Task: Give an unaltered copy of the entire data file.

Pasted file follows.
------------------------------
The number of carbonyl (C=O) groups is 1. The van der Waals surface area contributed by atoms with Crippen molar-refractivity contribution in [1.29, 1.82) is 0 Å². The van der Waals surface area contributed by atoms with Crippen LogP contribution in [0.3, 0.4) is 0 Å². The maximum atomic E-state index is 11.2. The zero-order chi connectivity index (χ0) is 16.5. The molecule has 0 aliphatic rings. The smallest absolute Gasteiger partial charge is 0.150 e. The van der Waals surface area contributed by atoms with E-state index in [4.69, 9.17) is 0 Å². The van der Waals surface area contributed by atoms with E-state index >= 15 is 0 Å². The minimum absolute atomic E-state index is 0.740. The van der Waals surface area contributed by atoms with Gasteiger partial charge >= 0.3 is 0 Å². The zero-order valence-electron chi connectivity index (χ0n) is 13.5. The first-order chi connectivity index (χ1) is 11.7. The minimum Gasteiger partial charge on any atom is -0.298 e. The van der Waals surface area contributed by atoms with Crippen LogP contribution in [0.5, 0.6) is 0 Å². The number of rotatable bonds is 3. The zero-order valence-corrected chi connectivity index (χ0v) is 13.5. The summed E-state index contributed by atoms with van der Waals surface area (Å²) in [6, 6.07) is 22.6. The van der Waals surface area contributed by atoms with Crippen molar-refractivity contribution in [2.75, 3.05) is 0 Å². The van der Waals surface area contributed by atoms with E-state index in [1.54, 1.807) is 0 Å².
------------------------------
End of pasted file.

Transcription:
The number of carbonyl (C=O) groups is 1. The van der Waals surface area contributed by atoms with Crippen molar-refractivity contribution in [1.29, 1.82) is 0 Å². The van der Waals surface area contributed by atoms with Crippen LogP contribution in [0.3, 0.4) is 0 Å². The maximum atomic E-state index is 11.2. The zero-order chi connectivity index (χ0) is 16.5. The molecule has 0 aliphatic rings. The smallest absolute Gasteiger partial charge is 0.150 e. The van der Waals surface area contributed by atoms with E-state index in [4.69, 9.17) is 0 Å². The van der Waals surface area contributed by atoms with E-state index >= 15 is 0 Å². The minimum absolute atomic E-state index is 0.740. The van der Waals surface area contributed by atoms with Gasteiger partial charge >= 0.3 is 0 Å². The zero-order valence-electron chi connectivity index (χ0n) is 13.5. The first-order chi connectivity index (χ1) is 11.7. The minimum Gasteiger partial charge on any atom is -0.298 e. The van der Waals surface area contributed by atoms with Crippen LogP contribution in [0.5, 0.6) is 0 Å². The number of rotatable bonds is 3. The zero-order valence-corrected chi connectivity index (χ0v) is 13.5. The summed E-state index contributed by atoms with van der Waals surface area (Å²) in [6, 6.07) is 22.6. The van der Waals surface area contributed by atoms with Crippen molar-refractivity contribution in [2.75, 3.05) is 0 Å². The van der Waals surface area contributed by atoms with E-state index in [1.54, 1.807) is 0 Å².